I would be more comfortable in a larger boat, but bigger is not the only thing and/or means better. It would take something significant to get me to move to another boat. The main reason that will never happen is to be able to afford another boat I would have to sell this one first...I live on board so would have no place to live until I get the other boat, I would also have to get a good deal selling my boat as well as buying the other boat. I have accepted I will never be ab le to get a better boat, so am making the one I have a better boat. The two most things I can say about getting a boat are [1] you don't have to impress anyone but yourself [2] Keep your fantasies from becoming too fantastic (which is why I can kick back in the hammock on my own 30' cutter rather than standing on the dock lusting after a 65' schooner). SailNet Community - wolfenzee's Album: S/V Rover
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Old 26-03-2013, 12:55   #27
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Re: Cape George Sailboats

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Originally Posted by wolfenzee View Post
I would be more comfortable in a larger boat, but bigger is not the only thing and/or means better. It would take something significant to get me to move to another boat. The main reason that will never happen is to be able to afford another boat I would have to sell this one first...I live on board so would have no place to live until I get the other boat, I would also have to get a good deal selling my boat as well as buying the other boat. I have accepted I will never be ab le to get a better boat, so am making the one I have a better boat. The two most things I can say about getting a boat are [1] you don't have to impress anyone but yourself [2] Keep your fantasies from becoming too fantastic (which is why I can kick back in the hammock on my own 30' cutter rather than standing on the dock lusting after a 65' schooner). SailNet Community - wolfenzee's Album: S/V Rover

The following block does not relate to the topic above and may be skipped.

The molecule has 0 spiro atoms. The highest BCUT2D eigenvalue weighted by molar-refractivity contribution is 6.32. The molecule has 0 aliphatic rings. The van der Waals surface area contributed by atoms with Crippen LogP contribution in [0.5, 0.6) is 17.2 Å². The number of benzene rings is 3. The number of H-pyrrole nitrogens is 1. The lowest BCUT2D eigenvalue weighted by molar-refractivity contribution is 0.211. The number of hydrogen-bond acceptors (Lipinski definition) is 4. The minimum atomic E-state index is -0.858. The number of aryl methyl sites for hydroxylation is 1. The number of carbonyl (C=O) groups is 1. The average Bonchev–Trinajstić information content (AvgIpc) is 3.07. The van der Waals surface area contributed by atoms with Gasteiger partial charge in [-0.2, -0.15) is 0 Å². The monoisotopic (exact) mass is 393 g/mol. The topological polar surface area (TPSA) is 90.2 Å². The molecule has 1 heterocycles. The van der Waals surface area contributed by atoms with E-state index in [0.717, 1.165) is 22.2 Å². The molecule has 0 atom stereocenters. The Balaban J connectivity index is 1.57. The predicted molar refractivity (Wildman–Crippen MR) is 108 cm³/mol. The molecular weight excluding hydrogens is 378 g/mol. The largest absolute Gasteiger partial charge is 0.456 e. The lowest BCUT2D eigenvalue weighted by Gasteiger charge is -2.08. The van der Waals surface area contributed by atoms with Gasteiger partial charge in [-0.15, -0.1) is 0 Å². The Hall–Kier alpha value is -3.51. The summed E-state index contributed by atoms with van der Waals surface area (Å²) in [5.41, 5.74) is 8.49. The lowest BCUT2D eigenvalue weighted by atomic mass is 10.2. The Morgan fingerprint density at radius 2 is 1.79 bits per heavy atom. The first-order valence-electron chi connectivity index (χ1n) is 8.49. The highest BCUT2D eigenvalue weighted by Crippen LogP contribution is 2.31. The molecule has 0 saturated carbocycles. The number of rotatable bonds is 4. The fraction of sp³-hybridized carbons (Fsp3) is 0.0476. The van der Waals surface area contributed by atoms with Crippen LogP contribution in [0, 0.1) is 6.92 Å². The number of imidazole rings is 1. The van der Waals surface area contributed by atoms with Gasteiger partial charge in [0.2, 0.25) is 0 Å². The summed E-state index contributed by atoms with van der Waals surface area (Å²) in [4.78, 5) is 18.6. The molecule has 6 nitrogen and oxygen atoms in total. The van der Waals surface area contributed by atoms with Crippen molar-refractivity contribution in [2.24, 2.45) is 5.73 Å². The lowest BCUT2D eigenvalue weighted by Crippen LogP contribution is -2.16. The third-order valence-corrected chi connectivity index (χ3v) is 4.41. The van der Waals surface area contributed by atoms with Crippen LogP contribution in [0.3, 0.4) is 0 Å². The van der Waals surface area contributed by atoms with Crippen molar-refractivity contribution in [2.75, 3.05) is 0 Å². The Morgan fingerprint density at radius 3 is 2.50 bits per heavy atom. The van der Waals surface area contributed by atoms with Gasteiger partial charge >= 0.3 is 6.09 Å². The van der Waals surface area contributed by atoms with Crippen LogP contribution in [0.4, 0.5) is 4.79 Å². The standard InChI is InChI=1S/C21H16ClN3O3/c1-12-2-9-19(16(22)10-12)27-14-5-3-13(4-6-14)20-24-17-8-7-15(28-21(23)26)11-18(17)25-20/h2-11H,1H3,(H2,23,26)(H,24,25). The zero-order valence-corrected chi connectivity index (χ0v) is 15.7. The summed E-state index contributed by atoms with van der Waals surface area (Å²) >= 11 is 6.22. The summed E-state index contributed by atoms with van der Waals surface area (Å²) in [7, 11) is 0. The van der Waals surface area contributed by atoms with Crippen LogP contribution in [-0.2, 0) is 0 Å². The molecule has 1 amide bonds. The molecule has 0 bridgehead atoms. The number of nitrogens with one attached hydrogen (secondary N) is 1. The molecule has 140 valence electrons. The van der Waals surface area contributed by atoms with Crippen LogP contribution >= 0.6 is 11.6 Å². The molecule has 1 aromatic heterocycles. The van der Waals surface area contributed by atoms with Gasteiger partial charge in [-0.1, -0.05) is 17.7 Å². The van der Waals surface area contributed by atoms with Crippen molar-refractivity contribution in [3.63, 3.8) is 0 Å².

Nice boat! Enjoyed the pics from what I assume was the original build.
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Old 26-03-2013, 16:37   #28
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Re: Cape George Sailboats

One of the things I really liked about our 36 CG was the way the outboard rudder adapted to a windvane. I built a trim tab on the trailing edge and turned that with a very lightweight vane mounted on the stern pulpit. The force required to turn the tab was trivial, and the system steered her in a perfectly straight line for thousands of miles on all points of sail.
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Old 18-04-2013, 14:41   #29
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Re: Cape George Sailboats

A little late on the conversation, but I just joined the forum and discovered the post re: Cape George. I have a CG 34 completely factory built & finished (hull #1). Would be glad to answer any specific questions but it looks like they've mostly been covered. The build workmanship is all top notch and she sails like a dream.

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Old 19-04-2013, 06:58   #30
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Re: Cape George Sailboats

We have a William Atkin "Tally Ho Major", "ROSA", which we have owned since 2005. It was purchased from the original owner and builder and was constructed in 1977 in Minn. She was sailed by the original owner to the Western Caribbean, Bay Islands, and the Rio Dulce area in her earlier years and hopefully will be headed down again soon. We have our house on the market and could be ready to depart within a month or so should it sell. We plan to live on "ROSA" as long as we can handle the physical requirements needed. She is small on interior assets by todays standards but we enjoy the traditional feel and look of these type sailing craft. Would buy her again in a second.